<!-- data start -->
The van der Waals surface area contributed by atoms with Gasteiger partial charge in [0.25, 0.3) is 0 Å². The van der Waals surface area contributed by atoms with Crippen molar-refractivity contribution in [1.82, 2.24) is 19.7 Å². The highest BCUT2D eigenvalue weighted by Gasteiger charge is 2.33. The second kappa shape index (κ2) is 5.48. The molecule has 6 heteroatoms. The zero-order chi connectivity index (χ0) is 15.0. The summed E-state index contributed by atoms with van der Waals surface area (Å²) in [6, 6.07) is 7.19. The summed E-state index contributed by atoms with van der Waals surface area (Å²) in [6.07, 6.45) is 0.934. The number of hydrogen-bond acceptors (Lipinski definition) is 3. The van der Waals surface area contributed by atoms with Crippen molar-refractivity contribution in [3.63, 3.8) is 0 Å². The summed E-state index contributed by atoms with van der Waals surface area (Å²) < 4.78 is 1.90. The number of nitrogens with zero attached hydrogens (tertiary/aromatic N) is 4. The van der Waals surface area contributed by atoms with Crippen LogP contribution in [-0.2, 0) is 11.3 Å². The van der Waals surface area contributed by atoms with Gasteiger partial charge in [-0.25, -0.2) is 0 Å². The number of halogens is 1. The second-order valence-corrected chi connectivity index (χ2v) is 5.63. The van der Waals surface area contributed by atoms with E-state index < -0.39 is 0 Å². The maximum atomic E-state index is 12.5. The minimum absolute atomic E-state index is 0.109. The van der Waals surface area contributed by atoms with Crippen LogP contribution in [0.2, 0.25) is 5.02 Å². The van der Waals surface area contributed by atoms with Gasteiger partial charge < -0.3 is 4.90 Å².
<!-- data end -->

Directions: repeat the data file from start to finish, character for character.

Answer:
The van der Waals surface area contributed by atoms with Gasteiger partial charge in [0.25, 0.3) is 0 Å². The van der Waals surface area contributed by atoms with Crippen molar-refractivity contribution in [1.82, 2.24) is 19.7 Å². The highest BCUT2D eigenvalue weighted by Gasteiger charge is 2.33. The second kappa shape index (κ2) is 5.48. The molecule has 6 heteroatoms. The zero-order chi connectivity index (χ0) is 15.0. The summed E-state index contributed by atoms with van der Waals surface area (Å²) in [6, 6.07) is 7.19. The summed E-state index contributed by atoms with van der Waals surface area (Å²) in [6.07, 6.45) is 0.934. The number of hydrogen-bond acceptors (Lipinski definition) is 3. The van der Waals surface area contributed by atoms with Crippen molar-refractivity contribution in [3.63, 3.8) is 0 Å². The summed E-state index contributed by atoms with van der Waals surface area (Å²) < 4.78 is 1.90. The number of nitrogens with zero attached hydrogens (tertiary/aromatic N) is 4. The van der Waals surface area contributed by atoms with Crippen LogP contribution in [-0.2, 0) is 11.3 Å². The van der Waals surface area contributed by atoms with Gasteiger partial charge in [-0.25, -0.2) is 0 Å². The number of halogens is 1. The second-order valence-corrected chi connectivity index (χ2v) is 5.63. The van der Waals surface area contributed by atoms with E-state index < -0.39 is 0 Å². The maximum atomic E-state index is 12.5. The minimum absolute atomic E-state index is 0.109. The van der Waals surface area contributed by atoms with Crippen LogP contribution in [0.2, 0.25) is 5.02 Å². The van der Waals surface area contributed by atoms with Gasteiger partial charge < -0.3 is 4.90 Å².